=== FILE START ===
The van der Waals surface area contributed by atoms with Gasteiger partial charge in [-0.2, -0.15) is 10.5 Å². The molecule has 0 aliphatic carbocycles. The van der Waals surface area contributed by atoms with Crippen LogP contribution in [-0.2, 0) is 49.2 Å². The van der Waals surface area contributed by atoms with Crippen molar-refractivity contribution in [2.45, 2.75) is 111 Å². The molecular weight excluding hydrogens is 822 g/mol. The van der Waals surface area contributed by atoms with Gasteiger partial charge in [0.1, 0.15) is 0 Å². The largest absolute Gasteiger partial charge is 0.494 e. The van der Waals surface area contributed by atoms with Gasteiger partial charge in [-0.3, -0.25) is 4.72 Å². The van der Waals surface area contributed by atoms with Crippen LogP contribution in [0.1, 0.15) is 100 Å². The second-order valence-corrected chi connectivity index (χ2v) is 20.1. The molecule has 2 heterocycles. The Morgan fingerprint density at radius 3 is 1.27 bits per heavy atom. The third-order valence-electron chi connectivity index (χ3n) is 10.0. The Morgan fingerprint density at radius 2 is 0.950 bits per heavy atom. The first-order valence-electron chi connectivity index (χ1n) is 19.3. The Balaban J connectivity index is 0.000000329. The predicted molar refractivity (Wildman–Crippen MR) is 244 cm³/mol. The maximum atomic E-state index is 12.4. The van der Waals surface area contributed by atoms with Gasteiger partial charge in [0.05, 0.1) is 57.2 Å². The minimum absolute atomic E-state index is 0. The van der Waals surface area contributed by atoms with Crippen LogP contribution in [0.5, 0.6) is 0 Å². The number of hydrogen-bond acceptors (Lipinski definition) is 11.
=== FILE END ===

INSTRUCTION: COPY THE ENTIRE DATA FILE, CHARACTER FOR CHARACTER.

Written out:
The van der Waals surface area contributed by atoms with Gasteiger partial charge in [-0.2, -0.15) is 10.5 Å². The molecule has 0 aliphatic carbocycles. The van der Waals surface area contributed by atoms with Crippen LogP contribution in [-0.2, 0) is 49.2 Å². The van der Waals surface area contributed by atoms with Crippen molar-refractivity contribution in [2.45, 2.75) is 111 Å². The molecular weight excluding hydrogens is 822 g/mol. The van der Waals surface area contributed by atoms with Gasteiger partial charge in [0.1, 0.15) is 0 Å². The largest absolute Gasteiger partial charge is 0.494 e. The van der Waals surface area contributed by atoms with Gasteiger partial charge in [-0.3, -0.25) is 4.72 Å². The van der Waals surface area contributed by atoms with Crippen LogP contribution in [0.1, 0.15) is 100 Å². The second-order valence-corrected chi connectivity index (χ2v) is 20.1. The molecule has 2 heterocycles. The Morgan fingerprint density at radius 3 is 1.27 bits per heavy atom. The third-order valence-electron chi connectivity index (χ3n) is 10.0. The Morgan fingerprint density at radius 2 is 0.950 bits per heavy atom. The first-order valence-electron chi connectivity index (χ1n) is 19.3. The Balaban J connectivity index is 0.000000329. The predicted molar refractivity (Wildman–Crippen MR) is 244 cm³/mol. The maximum atomic E-state index is 12.4. The van der Waals surface area contributed by atoms with Gasteiger partial charge in [0.05, 0.1) is 57.2 Å². The minimum absolute atomic E-state index is 0. The van der Waals surface area contributed by atoms with Crippen LogP contribution in [0.5, 0.6) is 0 Å². The number of hydrogen-bond acceptors (Lipinski definition) is 11.